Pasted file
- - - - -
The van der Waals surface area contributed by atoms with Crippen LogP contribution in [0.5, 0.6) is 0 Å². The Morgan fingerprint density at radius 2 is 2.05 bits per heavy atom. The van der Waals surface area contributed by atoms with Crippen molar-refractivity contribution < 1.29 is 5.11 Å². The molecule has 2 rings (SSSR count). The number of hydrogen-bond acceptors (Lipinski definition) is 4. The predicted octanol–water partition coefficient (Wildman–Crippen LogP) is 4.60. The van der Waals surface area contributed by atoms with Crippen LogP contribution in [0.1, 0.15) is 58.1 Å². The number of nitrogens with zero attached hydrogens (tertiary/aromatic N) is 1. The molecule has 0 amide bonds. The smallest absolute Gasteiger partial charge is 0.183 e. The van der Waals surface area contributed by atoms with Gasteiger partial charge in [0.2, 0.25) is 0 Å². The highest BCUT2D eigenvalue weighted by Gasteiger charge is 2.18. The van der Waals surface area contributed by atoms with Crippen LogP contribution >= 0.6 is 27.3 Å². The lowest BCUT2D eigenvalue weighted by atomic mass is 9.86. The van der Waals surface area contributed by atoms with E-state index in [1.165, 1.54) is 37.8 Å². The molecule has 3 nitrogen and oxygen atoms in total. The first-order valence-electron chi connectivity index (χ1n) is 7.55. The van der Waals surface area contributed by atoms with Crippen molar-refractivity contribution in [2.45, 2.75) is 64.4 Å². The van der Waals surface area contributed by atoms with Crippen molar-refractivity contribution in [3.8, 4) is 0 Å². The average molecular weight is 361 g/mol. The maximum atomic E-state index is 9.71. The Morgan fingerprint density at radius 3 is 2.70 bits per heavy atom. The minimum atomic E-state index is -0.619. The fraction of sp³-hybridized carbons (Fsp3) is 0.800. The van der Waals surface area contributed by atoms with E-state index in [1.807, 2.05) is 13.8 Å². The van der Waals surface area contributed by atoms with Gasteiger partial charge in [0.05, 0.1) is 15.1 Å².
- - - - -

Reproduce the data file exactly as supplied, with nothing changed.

The van der Waals surface area contributed by atoms with Crippen LogP contribution in [0.5, 0.6) is 0 Å². The Morgan fingerprint density at radius 2 is 2.05 bits per heavy atom. The van der Waals surface area contributed by atoms with Crippen molar-refractivity contribution < 1.29 is 5.11 Å². The molecule has 2 rings (SSSR count). The number of hydrogen-bond acceptors (Lipinski definition) is 4. The predicted octanol–water partition coefficient (Wildman–Crippen LogP) is 4.60. The van der Waals surface area contributed by atoms with Crippen LogP contribution in [0.1, 0.15) is 58.1 Å². The number of nitrogens with zero attached hydrogens (tertiary/aromatic N) is 1. The molecule has 0 amide bonds. The smallest absolute Gasteiger partial charge is 0.183 e. The van der Waals surface area contributed by atoms with Gasteiger partial charge in [0.2, 0.25) is 0 Å². The highest BCUT2D eigenvalue weighted by Gasteiger charge is 2.18. The van der Waals surface area contributed by atoms with Crippen LogP contribution >= 0.6 is 27.3 Å². The lowest BCUT2D eigenvalue weighted by atomic mass is 9.86. The van der Waals surface area contributed by atoms with E-state index in [1.165, 1.54) is 37.8 Å². The molecule has 3 nitrogen and oxygen atoms in total. The first-order valence-electron chi connectivity index (χ1n) is 7.55. The van der Waals surface area contributed by atoms with Crippen molar-refractivity contribution in [2.45, 2.75) is 64.4 Å². The van der Waals surface area contributed by atoms with Crippen molar-refractivity contribution in [3.8, 4) is 0 Å². The average molecular weight is 361 g/mol. The maximum atomic E-state index is 9.71. The Morgan fingerprint density at radius 3 is 2.70 bits per heavy atom. The minimum atomic E-state index is -0.619. The fraction of sp³-hybridized carbons (Fsp3) is 0.800. The van der Waals surface area contributed by atoms with E-state index in [1.807, 2.05) is 13.8 Å². The van der Waals surface area contributed by atoms with Gasteiger partial charge in [0.05, 0.1) is 15.1 Å².